Ethanol, or ethyl alcohol, is a multi-purpose, eco-friendly molecule that can be utilised for various applications. It serves as a solvent for industrial processes, a disinfectant in healthcare settings and a raw material for the food industry. Ethanol is also a key ingredient in a wide range of alcoholic beverages, including whisky, rum, vodka, gin, brandy and cream liqueurs.
One of the most significant sustainability benefits of ethanol is that it is a renewable resource. Ethanol is produced by fermenting and distilling crops such as grains, sugarcane, sugarbeet and fruits. These crops can be grown and harvested year on year, providing a sustainable source of ethanol that doesn’t deplete the planet’s finite resources. Moreover, various waste products of ethanol production can be used in sustainable agricultural practices. Examples include animal feed and fertiliser.
Second-generation ethanol is made from the residues of first-generation ethanol production. This form of ethanol production is generally considered more sustainable than for first-generation ethanol, as it is made from a waste product. The use of waste streams can also provide economic benefits, by creating new markets for waste products and reducing an economy’s dependence on fossil fuels.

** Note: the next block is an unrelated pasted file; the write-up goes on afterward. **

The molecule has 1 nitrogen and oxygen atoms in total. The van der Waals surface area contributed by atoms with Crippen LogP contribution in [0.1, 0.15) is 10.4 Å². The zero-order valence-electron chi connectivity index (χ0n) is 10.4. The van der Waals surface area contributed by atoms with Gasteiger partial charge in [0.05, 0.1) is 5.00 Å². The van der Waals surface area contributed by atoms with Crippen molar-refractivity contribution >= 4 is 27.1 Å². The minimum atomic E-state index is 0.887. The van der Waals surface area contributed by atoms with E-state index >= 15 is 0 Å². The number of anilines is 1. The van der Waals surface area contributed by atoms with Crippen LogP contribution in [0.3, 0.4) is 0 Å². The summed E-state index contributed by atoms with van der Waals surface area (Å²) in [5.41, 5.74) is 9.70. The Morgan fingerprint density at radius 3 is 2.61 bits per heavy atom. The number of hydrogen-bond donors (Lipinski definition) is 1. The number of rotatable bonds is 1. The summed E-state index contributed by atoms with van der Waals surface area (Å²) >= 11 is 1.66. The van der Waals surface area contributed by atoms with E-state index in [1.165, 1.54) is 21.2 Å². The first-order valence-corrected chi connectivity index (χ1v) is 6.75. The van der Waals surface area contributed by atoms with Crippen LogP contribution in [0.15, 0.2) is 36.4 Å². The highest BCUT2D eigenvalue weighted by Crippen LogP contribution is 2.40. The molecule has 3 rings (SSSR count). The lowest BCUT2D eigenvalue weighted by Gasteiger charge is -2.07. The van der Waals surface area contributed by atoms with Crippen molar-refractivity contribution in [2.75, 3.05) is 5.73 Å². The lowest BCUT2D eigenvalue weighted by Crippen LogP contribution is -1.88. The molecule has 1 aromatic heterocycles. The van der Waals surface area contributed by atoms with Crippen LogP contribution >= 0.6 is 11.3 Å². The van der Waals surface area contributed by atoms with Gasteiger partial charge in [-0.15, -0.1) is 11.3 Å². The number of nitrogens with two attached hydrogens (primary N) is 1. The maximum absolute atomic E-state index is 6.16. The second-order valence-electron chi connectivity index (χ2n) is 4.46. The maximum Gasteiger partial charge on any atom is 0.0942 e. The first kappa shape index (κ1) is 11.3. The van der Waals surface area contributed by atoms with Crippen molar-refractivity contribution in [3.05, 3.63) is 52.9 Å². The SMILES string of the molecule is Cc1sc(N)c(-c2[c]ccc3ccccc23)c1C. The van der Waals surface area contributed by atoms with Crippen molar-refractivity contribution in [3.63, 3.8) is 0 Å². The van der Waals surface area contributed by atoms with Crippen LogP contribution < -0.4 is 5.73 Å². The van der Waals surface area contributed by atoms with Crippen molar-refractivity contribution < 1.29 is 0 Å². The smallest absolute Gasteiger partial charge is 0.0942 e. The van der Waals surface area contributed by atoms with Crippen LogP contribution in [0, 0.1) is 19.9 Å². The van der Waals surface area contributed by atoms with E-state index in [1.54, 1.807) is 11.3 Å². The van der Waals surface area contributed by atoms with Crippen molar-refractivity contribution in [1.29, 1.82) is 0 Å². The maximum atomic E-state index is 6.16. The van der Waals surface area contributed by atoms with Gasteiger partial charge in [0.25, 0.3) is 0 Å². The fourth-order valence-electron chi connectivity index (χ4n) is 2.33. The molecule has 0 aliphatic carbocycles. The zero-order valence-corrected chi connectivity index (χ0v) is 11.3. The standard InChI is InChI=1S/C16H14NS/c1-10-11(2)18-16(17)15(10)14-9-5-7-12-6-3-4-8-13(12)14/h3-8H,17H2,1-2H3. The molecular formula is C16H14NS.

2G ethanol is still a relatively new technology, but both production and demand are quickly picking up, as companies and governments see the promise it holds for a more sustainable and diversified energy future.
The distilleries where second-generation ethanol is produced also provide energy to the grid through a process called cogeneration, which is the simultaneous production of electricity and heat. This process involves using the surplus heat generated during ethanol production to generate electricity, which is then uploaded to the grid. The waste heat captured can also be used for other purposes, such as heating the ethanol distillery or providing hot water. Some distilleries also use renewable energy sources, such as solar panels or wind turbines, to generate electricity and feed it into the grid.
The electricity generated by the cogeneration system is typically sold to the local community and the production of ethanol can have a positive impact on local communities in other ways. Most distilleries source their ingredients locally. As well as reducing emissions from transportation, this also provides income for local farmers. In addition, most distilleries tend to prioritise sustainable practices, such as reducing water usage and waste generation.
In conclusion, ethanol is a versatile and sustainable compound with a wide range of uses, including as a primary ingredient in alcoholic beverages. By embracing best practices, the production of ethanol can be achieved sustainably. And companies like Nedstar play an important role here. As we ensure our products are made using the highest sustainability and ethical norms, and minimising any negative impact on the environment or local communities.
Global warming and climate change have become the leading topic in virtually every sector, but which environmental aspects affect the ethanol industry? Which environmental actions ...
Ethanol’s properties, production process, and use are worth exploring its connection to the circular economy and how it could contribute to a more sustainable future.